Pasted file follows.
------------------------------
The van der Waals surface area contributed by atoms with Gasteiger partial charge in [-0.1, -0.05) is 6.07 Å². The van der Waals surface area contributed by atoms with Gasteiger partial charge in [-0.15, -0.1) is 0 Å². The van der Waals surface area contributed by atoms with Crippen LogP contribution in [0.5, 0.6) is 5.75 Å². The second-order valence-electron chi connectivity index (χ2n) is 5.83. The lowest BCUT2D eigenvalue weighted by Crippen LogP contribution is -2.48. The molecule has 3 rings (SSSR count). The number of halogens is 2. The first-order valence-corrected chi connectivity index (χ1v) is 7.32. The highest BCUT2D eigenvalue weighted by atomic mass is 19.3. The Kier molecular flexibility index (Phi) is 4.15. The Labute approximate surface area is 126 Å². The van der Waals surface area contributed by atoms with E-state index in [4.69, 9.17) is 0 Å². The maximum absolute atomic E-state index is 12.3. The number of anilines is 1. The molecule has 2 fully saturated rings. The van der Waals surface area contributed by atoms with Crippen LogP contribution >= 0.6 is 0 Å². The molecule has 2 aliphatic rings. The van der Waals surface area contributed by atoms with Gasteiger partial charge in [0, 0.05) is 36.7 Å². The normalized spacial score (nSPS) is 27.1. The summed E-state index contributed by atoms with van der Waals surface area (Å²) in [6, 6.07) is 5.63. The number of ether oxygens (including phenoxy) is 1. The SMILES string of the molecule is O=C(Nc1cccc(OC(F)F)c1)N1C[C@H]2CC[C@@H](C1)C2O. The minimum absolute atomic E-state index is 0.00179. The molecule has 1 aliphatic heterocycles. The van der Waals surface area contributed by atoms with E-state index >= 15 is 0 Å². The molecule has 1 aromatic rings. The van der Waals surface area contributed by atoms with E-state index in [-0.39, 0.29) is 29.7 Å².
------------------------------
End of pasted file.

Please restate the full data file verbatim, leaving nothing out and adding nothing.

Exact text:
The van der Waals surface area contributed by atoms with Gasteiger partial charge in [-0.1, -0.05) is 6.07 Å². The van der Waals surface area contributed by atoms with Gasteiger partial charge in [-0.15, -0.1) is 0 Å². The van der Waals surface area contributed by atoms with Crippen LogP contribution in [0.5, 0.6) is 5.75 Å². The second-order valence-electron chi connectivity index (χ2n) is 5.83. The lowest BCUT2D eigenvalue weighted by Crippen LogP contribution is -2.48. The molecule has 3 rings (SSSR count). The number of halogens is 2. The first-order valence-corrected chi connectivity index (χ1v) is 7.32. The highest BCUT2D eigenvalue weighted by atomic mass is 19.3. The Kier molecular flexibility index (Phi) is 4.15. The Labute approximate surface area is 126 Å². The van der Waals surface area contributed by atoms with E-state index in [4.69, 9.17) is 0 Å². The maximum absolute atomic E-state index is 12.3. The number of anilines is 1. The molecule has 2 fully saturated rings. The van der Waals surface area contributed by atoms with Crippen LogP contribution >= 0.6 is 0 Å². The molecule has 2 aliphatic rings. The van der Waals surface area contributed by atoms with Gasteiger partial charge in [0, 0.05) is 36.7 Å². The normalized spacial score (nSPS) is 27.1. The summed E-state index contributed by atoms with van der Waals surface area (Å²) in [6, 6.07) is 5.63. The number of ether oxygens (including phenoxy) is 1. The SMILES string of the molecule is O=C(Nc1cccc(OC(F)F)c1)N1C[C@H]2CC[C@@H](C1)C2O. The minimum absolute atomic E-state index is 0.00179. The molecule has 1 aliphatic heterocycles. The van der Waals surface area contributed by atoms with E-state index >= 15 is 0 Å². The molecule has 1 aromatic rings. The van der Waals surface area contributed by atoms with E-state index in [-0.39, 0.29) is 29.7 Å².